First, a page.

String fileName = "repetition-is-boring.ps1";
        //Load the file in a string
        String data = new String(Files.readAllBytes(Paths.get(fileName)));
        //Decode the first layer
        String base64 = getBase64(data);
        //Initialise the output variable
        String output = "";
        //Continue to decode additional layers until the function returns null
        while (base64 != null) {
            base64 = getBase64(base64);
            if (base64 != null) {
                output = base64;
            }
        }
        //Print the output once all layers have been removed
        System.out.println(output);
    }
 
    private static String getBase64(String input) {
        //Match a string between quotes
        String regex = "\"(\\S+)\"";
        //Make a pattern based on the given regular expression
        Pattern pattern = Pattern.compile(regex);
        //Match the pattern on the given string
        Matcher matcher = pattern.matcher(input);
        //Try to decode, if it succeeds, the matched string without quotes is to be returned
        //If it fails, null is to be returned, breaking the loop in the main function
        try {
            while (matcher.find()) {
                //Take the first matching group, as that is the value between the quotes
                return new String(Base64.getDecoder().decode(matcher.group(1)));
            }
            return null;
 
        } catch (Exception e) {
            return null;
        }
    }
}

In short, the program tries to decode the first full match. Once all layers have been removed, the original script is revealed, as can be seen in the output below.

$flag = "mtf{4ut0m4t10n_1s_k3y}"
$toPrint = "You have to dig deeper!"
Write-Host $toPrint

Rationale

The challenge consists of 31 base64 encoded layers, make manual decoding possible but repetitive. The capitalisation is random, as PowerShell is not case sensitive, and this slightly increases the challenge’s difficulty for those who are not used to automating tasks such as these.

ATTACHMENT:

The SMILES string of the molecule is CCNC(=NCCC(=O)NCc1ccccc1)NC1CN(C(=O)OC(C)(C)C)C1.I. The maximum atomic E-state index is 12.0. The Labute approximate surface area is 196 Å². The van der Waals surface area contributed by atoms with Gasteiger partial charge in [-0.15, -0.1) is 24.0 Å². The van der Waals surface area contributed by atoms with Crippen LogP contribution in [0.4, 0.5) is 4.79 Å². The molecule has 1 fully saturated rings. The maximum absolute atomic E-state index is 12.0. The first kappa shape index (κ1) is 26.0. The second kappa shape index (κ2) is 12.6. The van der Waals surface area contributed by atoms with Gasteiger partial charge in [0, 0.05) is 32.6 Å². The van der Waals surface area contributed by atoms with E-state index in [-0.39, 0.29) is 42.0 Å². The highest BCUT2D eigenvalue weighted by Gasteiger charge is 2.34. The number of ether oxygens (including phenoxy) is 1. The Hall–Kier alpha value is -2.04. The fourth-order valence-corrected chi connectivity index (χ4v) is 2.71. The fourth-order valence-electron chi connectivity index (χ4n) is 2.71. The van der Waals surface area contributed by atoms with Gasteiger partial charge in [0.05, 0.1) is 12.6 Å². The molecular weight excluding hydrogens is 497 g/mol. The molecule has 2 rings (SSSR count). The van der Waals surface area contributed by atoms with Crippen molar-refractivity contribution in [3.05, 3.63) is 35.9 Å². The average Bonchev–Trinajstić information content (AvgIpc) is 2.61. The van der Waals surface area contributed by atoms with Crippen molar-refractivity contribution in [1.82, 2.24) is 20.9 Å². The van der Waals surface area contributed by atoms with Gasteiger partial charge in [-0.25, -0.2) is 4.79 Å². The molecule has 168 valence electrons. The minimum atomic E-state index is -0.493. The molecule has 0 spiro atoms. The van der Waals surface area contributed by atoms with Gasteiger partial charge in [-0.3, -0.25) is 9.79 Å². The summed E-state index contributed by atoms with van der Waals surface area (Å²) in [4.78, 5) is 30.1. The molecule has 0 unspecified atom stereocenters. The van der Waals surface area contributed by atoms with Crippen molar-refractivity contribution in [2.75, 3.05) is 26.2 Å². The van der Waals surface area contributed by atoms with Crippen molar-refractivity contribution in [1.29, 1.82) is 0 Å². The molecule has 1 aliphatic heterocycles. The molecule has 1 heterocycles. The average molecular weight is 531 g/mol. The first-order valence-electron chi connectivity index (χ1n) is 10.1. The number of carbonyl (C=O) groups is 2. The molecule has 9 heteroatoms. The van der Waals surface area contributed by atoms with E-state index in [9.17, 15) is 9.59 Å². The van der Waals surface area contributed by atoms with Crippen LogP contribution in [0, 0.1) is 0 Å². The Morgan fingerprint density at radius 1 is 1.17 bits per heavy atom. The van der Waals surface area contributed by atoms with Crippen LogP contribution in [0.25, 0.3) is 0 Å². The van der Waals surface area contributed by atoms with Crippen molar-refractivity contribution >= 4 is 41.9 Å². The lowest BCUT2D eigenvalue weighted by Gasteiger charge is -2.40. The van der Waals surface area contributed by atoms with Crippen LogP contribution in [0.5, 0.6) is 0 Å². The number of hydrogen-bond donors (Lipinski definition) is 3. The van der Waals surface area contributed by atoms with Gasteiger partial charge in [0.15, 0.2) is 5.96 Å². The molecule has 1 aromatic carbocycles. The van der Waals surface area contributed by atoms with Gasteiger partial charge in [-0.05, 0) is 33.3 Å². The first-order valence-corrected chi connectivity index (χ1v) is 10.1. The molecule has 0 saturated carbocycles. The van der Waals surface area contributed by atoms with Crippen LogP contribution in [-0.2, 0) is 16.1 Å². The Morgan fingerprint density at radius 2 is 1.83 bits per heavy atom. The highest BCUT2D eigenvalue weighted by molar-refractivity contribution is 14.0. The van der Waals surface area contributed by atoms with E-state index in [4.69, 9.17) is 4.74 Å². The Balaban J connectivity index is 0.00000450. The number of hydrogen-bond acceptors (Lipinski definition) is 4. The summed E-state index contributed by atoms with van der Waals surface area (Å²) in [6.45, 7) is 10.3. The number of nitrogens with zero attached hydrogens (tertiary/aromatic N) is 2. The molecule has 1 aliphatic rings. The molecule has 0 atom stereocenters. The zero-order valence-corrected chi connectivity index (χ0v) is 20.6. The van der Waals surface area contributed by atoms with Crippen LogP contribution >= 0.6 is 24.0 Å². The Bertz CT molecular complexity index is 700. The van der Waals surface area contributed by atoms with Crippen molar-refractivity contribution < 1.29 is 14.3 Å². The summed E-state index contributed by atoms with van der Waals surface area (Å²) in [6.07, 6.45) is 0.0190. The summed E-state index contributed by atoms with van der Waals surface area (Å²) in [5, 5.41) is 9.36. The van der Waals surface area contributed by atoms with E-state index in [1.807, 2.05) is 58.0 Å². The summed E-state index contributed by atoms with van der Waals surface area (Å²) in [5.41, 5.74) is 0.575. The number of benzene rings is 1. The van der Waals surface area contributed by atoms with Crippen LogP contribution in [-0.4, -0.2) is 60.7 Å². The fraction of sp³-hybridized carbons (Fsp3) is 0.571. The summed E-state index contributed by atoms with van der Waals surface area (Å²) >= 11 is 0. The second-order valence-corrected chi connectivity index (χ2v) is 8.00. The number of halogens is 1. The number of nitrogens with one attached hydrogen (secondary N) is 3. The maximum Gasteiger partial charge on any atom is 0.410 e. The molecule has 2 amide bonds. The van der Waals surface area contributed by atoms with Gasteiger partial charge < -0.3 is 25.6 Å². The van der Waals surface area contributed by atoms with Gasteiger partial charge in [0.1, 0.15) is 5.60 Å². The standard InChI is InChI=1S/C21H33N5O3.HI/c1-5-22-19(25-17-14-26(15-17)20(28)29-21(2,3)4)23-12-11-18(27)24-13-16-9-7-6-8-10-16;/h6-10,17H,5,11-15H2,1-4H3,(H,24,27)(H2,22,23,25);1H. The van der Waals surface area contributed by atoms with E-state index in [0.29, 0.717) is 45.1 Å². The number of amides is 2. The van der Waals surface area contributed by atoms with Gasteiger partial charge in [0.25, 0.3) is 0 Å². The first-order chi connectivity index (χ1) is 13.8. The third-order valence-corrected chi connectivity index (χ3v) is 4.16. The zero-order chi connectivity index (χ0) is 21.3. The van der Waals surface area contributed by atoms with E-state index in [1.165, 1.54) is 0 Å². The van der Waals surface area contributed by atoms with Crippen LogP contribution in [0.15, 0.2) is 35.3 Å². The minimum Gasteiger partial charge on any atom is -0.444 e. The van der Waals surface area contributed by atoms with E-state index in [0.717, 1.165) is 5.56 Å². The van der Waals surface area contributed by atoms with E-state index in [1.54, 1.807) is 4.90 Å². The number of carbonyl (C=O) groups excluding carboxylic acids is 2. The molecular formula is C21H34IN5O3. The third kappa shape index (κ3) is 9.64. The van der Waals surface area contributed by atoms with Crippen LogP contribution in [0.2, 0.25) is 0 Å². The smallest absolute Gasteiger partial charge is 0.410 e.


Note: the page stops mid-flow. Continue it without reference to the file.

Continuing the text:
The challenge name and description aim to solve it in a way that is similar to this write-up. There are many web shells in the wild that are encoded a few dozen times using the same encoding. The user does not notice this during runtime, but it does help to evade signature based detection on the server.

Vault

This challenge was created by myself, it was worth 175 points and was solved 23 times. As such, 29% of the teams that scored points solved the challenge. One can download the file here. The challenge description is given below.

Vault Systems recently broke the news that their systems cannot be started 
anymore, as a disgrunteld system administrator decided to change the 
administrator password in the main application. Vault Systems asked the 
internet for help, hoping that a vigilante will help them out. 
Maybe you can take a look?

Observations

Upon examining the file, one will see that it is a Java Archive. The output that is obtained when running the program, is printed one character at a time. The output is given below.